(Cheryl Weiss, Oct. 15, 2017)
Hazel Park, MI – The Hazel Park Arts Council has transformed the month of October into “Artober”. Twenty artists have their work on display at twenty-two locations around the city “for residents and visitors to experience art in a public environment,” according to Richard Gage, artist and owner of the Richard Gage Design Studio. From contemporary metal sculptures that entice visitors to ponder what it reminds them of, to kinetic wind sculptures that dance in the wind, to a sculpture that visitors can help to create, if you wander around Hazel Park, you will find a piece of art that will draw you in to celebrate Artober. The sculptures are inside, outside, in storefront windows, and on private property visible to the public. Look around as you walk or ride your bike around the city, or pick up a map at Gage’s studio and explore the entire collection.
This is the third year the Hazel Park Arts Council has organized Artober. “The goal of the Arts Council is to bring art and culture to the City…We were looking to do something after the Hazel Park Art Fair. The name came first and the concept came second. Rachel Stokes and I have art studios in the city and took the lead. As an architectural sculptor, it was easy to focus on three-dimensional art,’ Gage explained. “My personal goal was to bring in high level Detroit sculptors, but also to provide opportunities to younger less established artists,” he said. “Our town is small, and you could bike to them all in less than forty minutes…and with some art located by Joe Bar or inside Cellarman’s, you could eat or have a beverage too,” he continued.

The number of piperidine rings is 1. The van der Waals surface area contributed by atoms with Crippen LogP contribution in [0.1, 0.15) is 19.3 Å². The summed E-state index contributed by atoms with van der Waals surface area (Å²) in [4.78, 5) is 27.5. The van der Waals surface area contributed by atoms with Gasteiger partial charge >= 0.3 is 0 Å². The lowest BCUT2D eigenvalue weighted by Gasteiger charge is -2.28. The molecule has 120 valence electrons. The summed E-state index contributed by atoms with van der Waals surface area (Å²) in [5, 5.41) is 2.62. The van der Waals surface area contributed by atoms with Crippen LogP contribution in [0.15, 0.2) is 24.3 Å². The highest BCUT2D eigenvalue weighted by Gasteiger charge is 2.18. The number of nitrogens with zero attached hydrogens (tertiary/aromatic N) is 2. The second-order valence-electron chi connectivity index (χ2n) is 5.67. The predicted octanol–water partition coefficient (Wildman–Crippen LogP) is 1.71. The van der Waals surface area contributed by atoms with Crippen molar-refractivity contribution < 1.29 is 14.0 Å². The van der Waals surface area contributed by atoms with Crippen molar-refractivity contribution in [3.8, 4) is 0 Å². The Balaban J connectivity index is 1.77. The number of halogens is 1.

The Hazel Park Library is one of the locations with an art display. Doug Cannell’s “Wound and Unwound,” a sculpture made of reclaimed steel and stainless steel, attracts constant attention. “Everyone has a strong reaction to the sculpture. Everyone thinks it’s something different. One common response is that it’s a Pillsbury crescent roll. It gets attention from almost everyone, and generates discussion and thought,” Library Director Corrine Stocker said.
According to his bio, Cannell is “an award-winning sculptor whose works have been displayed in museums and art galleries widely in the U.S.” He was born in Detroit and attended both Wayne State University and the College for Creative Studies. At the beginning of his career, he worked with clay, then later moved on to create abstract sculptures from steel and accented with other materials, such as wood, clay, and rubber. As it states in Cannell’s s bio, “his sculpture is distinguished by his use of contrasting materials, textures, and the juxtaposition of the organic and the industrial.” Cannell is also a graphic designer, and he works from his studio in Highland Park.
Not only does the library host one of Cannell’s sculptures, but Stocker has created a display of contemporary art with resources, which has been very popular already this month; the books on display are nearly depleted. They also provided support material to Patrick Wilson for the Andy Warhol tribute in front of his law office.